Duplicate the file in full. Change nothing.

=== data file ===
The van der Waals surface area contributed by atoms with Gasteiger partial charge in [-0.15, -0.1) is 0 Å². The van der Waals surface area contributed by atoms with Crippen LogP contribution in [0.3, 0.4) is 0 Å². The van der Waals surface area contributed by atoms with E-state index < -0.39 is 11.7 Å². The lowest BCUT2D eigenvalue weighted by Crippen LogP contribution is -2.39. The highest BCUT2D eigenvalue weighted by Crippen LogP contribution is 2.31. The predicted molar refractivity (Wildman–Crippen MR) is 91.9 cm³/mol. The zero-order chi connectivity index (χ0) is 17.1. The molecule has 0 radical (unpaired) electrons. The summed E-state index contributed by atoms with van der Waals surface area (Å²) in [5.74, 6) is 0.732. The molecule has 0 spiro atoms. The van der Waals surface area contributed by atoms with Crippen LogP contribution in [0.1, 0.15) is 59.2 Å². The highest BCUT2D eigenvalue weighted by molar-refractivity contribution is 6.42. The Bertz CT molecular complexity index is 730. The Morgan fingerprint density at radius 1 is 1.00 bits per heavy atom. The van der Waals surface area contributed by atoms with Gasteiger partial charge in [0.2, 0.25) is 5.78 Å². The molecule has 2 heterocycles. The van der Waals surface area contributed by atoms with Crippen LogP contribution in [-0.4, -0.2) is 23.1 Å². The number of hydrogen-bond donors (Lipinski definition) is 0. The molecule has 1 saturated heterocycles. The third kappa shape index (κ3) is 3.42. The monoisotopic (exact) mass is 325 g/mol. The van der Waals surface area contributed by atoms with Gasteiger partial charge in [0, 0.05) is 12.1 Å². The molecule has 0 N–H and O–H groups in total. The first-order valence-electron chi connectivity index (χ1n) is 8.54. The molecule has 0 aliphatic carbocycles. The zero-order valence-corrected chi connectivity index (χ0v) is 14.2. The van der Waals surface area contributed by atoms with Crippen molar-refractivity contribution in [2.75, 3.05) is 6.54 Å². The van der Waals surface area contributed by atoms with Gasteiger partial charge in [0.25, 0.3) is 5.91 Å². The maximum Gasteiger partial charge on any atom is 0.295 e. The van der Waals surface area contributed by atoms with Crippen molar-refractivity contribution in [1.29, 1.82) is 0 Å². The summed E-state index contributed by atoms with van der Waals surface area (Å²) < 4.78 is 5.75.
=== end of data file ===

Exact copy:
The van der Waals surface area contributed by atoms with Gasteiger partial charge in [-0.15, -0.1) is 0 Å². The van der Waals surface area contributed by atoms with Crippen LogP contribution in [0.3, 0.4) is 0 Å². The van der Waals surface area contributed by atoms with E-state index < -0.39 is 11.7 Å². The lowest BCUT2D eigenvalue weighted by Crippen LogP contribution is -2.39. The highest BCUT2D eigenvalue weighted by Crippen LogP contribution is 2.31. The predicted molar refractivity (Wildman–Crippen MR) is 91.9 cm³/mol. The zero-order chi connectivity index (χ0) is 17.1. The molecule has 0 radical (unpaired) electrons. The summed E-state index contributed by atoms with van der Waals surface area (Å²) in [5.74, 6) is 0.732. The molecule has 0 spiro atoms. The van der Waals surface area contributed by atoms with Crippen LogP contribution in [0.1, 0.15) is 59.2 Å². The highest BCUT2D eigenvalue weighted by molar-refractivity contribution is 6.42. The Bertz CT molecular complexity index is 730. The Morgan fingerprint density at radius 1 is 1.00 bits per heavy atom. The van der Waals surface area contributed by atoms with Gasteiger partial charge in [0.2, 0.25) is 5.78 Å². The molecule has 2 heterocycles. The van der Waals surface area contributed by atoms with Crippen LogP contribution in [-0.4, -0.2) is 23.1 Å². The number of hydrogen-bond donors (Lipinski definition) is 0. The molecule has 1 saturated heterocycles. The third kappa shape index (κ3) is 3.42. The monoisotopic (exact) mass is 325 g/mol. The van der Waals surface area contributed by atoms with Gasteiger partial charge in [0, 0.05) is 12.1 Å². The molecule has 0 N–H and O–H groups in total. The first-order valence-electron chi connectivity index (χ1n) is 8.54. The molecule has 0 aliphatic carbocycles. The zero-order valence-corrected chi connectivity index (χ0v) is 14.2. The van der Waals surface area contributed by atoms with Crippen molar-refractivity contribution in [2.75, 3.05) is 6.54 Å². The van der Waals surface area contributed by atoms with Gasteiger partial charge in [0.25, 0.3) is 5.91 Å². The maximum Gasteiger partial charge on any atom is 0.295 e. The van der Waals surface area contributed by atoms with Crippen molar-refractivity contribution in [1.29, 1.82) is 0 Å². The summed E-state index contributed by atoms with van der Waals surface area (Å²) < 4.78 is 5.75.